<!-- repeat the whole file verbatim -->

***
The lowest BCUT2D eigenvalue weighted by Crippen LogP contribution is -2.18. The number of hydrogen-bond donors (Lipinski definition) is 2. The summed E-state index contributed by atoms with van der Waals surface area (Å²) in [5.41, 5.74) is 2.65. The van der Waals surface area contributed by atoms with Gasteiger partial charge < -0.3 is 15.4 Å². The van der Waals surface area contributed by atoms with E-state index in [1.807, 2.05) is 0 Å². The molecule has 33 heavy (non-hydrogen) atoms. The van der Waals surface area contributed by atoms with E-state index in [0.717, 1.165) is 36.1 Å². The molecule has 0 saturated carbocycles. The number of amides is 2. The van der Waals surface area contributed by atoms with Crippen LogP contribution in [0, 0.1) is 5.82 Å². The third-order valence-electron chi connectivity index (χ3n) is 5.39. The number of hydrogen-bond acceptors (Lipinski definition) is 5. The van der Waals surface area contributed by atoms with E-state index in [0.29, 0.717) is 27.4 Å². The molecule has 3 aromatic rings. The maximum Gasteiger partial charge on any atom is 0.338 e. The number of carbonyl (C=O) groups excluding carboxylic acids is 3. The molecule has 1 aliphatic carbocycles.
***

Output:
The lowest BCUT2D eigenvalue weighted by Crippen LogP contribution is -2.18. The number of hydrogen-bond donors (Lipinski definition) is 2. The summed E-state index contributed by atoms with van der Waals surface area (Å²) in [5.41, 5.74) is 2.65. The van der Waals surface area contributed by atoms with Gasteiger partial charge < -0.3 is 15.4 Å². The van der Waals surface area contributed by atoms with E-state index in [1.807, 2.05) is 0 Å². The molecule has 33 heavy (non-hydrogen) atoms. The van der Waals surface area contributed by atoms with E-state index in [0.717, 1.165) is 36.1 Å². The molecule has 0 saturated carbocycles. The number of amides is 2. The van der Waals surface area contributed by atoms with Crippen LogP contribution in [0, 0.1) is 5.82 Å². The third-order valence-electron chi connectivity index (χ3n) is 5.39. The number of hydrogen-bond acceptors (Lipinski definition) is 5. The van der Waals surface area contributed by atoms with E-state index in [0.29, 0.717) is 27.4 Å². The molecule has 3 aromatic rings. The maximum Gasteiger partial charge on any atom is 0.338 e. The number of carbonyl (C=O) groups excluding carboxylic acids is 3. The molecule has 1 aliphatic carbocycles.